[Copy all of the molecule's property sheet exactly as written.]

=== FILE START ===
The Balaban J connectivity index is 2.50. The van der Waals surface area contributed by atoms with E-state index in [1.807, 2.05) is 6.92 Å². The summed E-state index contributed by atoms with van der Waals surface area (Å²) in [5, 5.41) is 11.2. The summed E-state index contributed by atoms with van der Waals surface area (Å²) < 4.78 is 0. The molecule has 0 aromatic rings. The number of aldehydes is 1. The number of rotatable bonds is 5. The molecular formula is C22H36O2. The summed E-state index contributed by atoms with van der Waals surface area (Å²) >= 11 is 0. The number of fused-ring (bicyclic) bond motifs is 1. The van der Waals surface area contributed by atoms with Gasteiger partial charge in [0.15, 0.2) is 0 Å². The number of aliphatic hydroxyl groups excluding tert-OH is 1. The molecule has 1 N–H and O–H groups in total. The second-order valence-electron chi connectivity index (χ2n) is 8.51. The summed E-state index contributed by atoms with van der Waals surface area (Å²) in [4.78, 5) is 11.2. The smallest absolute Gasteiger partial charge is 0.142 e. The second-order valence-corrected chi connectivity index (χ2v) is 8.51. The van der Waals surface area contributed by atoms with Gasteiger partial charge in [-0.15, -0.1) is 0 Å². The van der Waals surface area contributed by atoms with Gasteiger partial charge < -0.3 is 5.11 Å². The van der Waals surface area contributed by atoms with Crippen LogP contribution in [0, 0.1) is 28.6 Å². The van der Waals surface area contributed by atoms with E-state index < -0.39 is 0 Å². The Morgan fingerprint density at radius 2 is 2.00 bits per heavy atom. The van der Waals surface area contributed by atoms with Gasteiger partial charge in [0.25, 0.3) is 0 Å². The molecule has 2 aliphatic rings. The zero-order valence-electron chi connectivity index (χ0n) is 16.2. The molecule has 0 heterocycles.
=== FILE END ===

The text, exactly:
The Balaban J connectivity index is 2.50. The van der Waals surface area contributed by atoms with E-state index in [1.807, 2.05) is 6.92 Å². The summed E-state index contributed by atoms with van der Waals surface area (Å²) in [5, 5.41) is 11.2. The summed E-state index contributed by atoms with van der Waals surface area (Å²) < 4.78 is 0. The molecule has 0 aromatic rings. The number of aldehydes is 1. The number of rotatable bonds is 5. The molecular formula is C22H36O2. The summed E-state index contributed by atoms with van der Waals surface area (Å²) >= 11 is 0. The number of fused-ring (bicyclic) bond motifs is 1. The van der Waals surface area contributed by atoms with Gasteiger partial charge in [0.15, 0.2) is 0 Å². The number of aliphatic hydroxyl groups excluding tert-OH is 1. The molecule has 1 N–H and O–H groups in total. The second-order valence-electron chi connectivity index (χ2n) is 8.51. The summed E-state index contributed by atoms with van der Waals surface area (Å²) in [4.78, 5) is 11.2. The smallest absolute Gasteiger partial charge is 0.142 e. The second-order valence-corrected chi connectivity index (χ2v) is 8.51. The van der Waals surface area contributed by atoms with Gasteiger partial charge in [-0.15, -0.1) is 0 Å². The van der Waals surface area contributed by atoms with Gasteiger partial charge < -0.3 is 5.11 Å². The van der Waals surface area contributed by atoms with Crippen LogP contribution in [0, 0.1) is 28.6 Å². The van der Waals surface area contributed by atoms with E-state index < -0.39 is 0 Å². The Morgan fingerprint density at radius 2 is 2.00 bits per heavy atom. The van der Waals surface area contributed by atoms with Gasteiger partial charge in [0.25, 0.3) is 0 Å². The molecule has 2 aliphatic rings. The zero-order valence-electron chi connectivity index (χ0n) is 16.2. The molecule has 0 heterocycles.